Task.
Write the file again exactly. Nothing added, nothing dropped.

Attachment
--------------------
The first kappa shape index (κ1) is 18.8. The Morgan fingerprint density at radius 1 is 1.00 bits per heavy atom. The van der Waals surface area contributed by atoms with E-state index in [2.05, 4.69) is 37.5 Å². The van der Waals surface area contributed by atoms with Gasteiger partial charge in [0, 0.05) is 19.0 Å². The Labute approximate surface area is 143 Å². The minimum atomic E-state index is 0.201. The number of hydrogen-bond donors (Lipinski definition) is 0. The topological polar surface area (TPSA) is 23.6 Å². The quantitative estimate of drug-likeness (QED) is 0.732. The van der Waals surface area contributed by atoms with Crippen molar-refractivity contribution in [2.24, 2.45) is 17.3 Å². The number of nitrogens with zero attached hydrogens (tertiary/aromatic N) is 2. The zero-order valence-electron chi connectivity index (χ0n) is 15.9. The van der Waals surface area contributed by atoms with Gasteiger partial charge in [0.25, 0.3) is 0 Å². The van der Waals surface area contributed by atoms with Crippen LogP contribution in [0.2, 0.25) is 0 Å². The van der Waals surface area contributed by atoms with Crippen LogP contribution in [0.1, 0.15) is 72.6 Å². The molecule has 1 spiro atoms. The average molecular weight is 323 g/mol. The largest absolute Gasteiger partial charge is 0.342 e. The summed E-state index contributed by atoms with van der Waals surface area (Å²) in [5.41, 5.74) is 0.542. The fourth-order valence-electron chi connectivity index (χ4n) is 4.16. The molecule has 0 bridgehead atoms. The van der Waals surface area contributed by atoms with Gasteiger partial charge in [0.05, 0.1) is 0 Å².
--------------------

The first kappa shape index (κ1) is 18.8. The Morgan fingerprint density at radius 1 is 1.00 bits per heavy atom. The van der Waals surface area contributed by atoms with E-state index in [2.05, 4.69) is 37.5 Å². The van der Waals surface area contributed by atoms with Gasteiger partial charge in [0, 0.05) is 19.0 Å². The Labute approximate surface area is 143 Å². The minimum atomic E-state index is 0.201. The number of hydrogen-bond donors (Lipinski definition) is 0. The topological polar surface area (TPSA) is 23.6 Å². The quantitative estimate of drug-likeness (QED) is 0.732. The van der Waals surface area contributed by atoms with Crippen molar-refractivity contribution in [2.24, 2.45) is 17.3 Å². The number of nitrogens with zero attached hydrogens (tertiary/aromatic N) is 2. The zero-order valence-electron chi connectivity index (χ0n) is 15.9. The van der Waals surface area contributed by atoms with Gasteiger partial charge in [0.25, 0.3) is 0 Å². The van der Waals surface area contributed by atoms with Crippen LogP contribution in [0.2, 0.25) is 0 Å². The van der Waals surface area contributed by atoms with Crippen LogP contribution in [0.1, 0.15) is 72.6 Å². The molecule has 1 spiro atoms. The average molecular weight is 323 g/mol. The largest absolute Gasteiger partial charge is 0.342 e. The summed E-state index contributed by atoms with van der Waals surface area (Å²) in [5.41, 5.74) is 0.542. The fourth-order valence-electron chi connectivity index (χ4n) is 4.16. The molecule has 0 bridgehead atoms. The van der Waals surface area contributed by atoms with Gasteiger partial charge in [0.05, 0.1) is 0 Å².